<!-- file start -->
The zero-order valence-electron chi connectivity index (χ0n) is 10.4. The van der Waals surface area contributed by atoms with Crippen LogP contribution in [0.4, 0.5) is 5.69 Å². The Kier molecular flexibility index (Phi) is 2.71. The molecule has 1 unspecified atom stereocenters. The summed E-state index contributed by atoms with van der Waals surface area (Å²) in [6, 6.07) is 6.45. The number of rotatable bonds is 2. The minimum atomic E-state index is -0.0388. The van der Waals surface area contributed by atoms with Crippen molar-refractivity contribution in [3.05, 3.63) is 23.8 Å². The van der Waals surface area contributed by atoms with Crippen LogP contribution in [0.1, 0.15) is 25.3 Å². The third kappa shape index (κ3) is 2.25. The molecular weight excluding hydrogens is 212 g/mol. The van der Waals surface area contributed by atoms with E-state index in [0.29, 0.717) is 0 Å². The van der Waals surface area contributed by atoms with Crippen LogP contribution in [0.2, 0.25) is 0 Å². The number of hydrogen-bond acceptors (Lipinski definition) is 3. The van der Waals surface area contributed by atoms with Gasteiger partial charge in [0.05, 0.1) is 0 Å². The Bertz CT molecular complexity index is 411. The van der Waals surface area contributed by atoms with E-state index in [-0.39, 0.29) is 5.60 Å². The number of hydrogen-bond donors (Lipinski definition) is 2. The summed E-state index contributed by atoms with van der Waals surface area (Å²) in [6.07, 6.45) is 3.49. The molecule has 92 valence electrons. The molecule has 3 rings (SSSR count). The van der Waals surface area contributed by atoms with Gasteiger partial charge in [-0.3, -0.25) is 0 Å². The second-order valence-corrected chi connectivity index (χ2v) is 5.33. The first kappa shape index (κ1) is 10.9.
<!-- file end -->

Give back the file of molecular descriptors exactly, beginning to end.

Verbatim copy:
The zero-order valence-electron chi connectivity index (χ0n) is 10.4. The van der Waals surface area contributed by atoms with Crippen LogP contribution in [0.4, 0.5) is 5.69 Å². The Kier molecular flexibility index (Phi) is 2.71. The molecule has 1 unspecified atom stereocenters. The summed E-state index contributed by atoms with van der Waals surface area (Å²) in [6, 6.07) is 6.45. The number of rotatable bonds is 2. The minimum atomic E-state index is -0.0388. The van der Waals surface area contributed by atoms with Crippen molar-refractivity contribution in [3.05, 3.63) is 23.8 Å². The van der Waals surface area contributed by atoms with Crippen LogP contribution in [0.1, 0.15) is 25.3 Å². The third kappa shape index (κ3) is 2.25. The molecular weight excluding hydrogens is 212 g/mol. The van der Waals surface area contributed by atoms with E-state index in [0.29, 0.717) is 0 Å². The van der Waals surface area contributed by atoms with Crippen LogP contribution in [0.2, 0.25) is 0 Å². The number of hydrogen-bond acceptors (Lipinski definition) is 3. The van der Waals surface area contributed by atoms with Gasteiger partial charge in [0.05, 0.1) is 0 Å². The Bertz CT molecular complexity index is 411. The van der Waals surface area contributed by atoms with E-state index in [-0.39, 0.29) is 5.60 Å². The number of hydrogen-bond donors (Lipinski definition) is 2. The summed E-state index contributed by atoms with van der Waals surface area (Å²) in [6.07, 6.45) is 3.49. The molecule has 92 valence electrons. The molecule has 3 rings (SSSR count). The van der Waals surface area contributed by atoms with Gasteiger partial charge in [-0.3, -0.25) is 0 Å². The second-order valence-corrected chi connectivity index (χ2v) is 5.33. The first kappa shape index (κ1) is 10.9.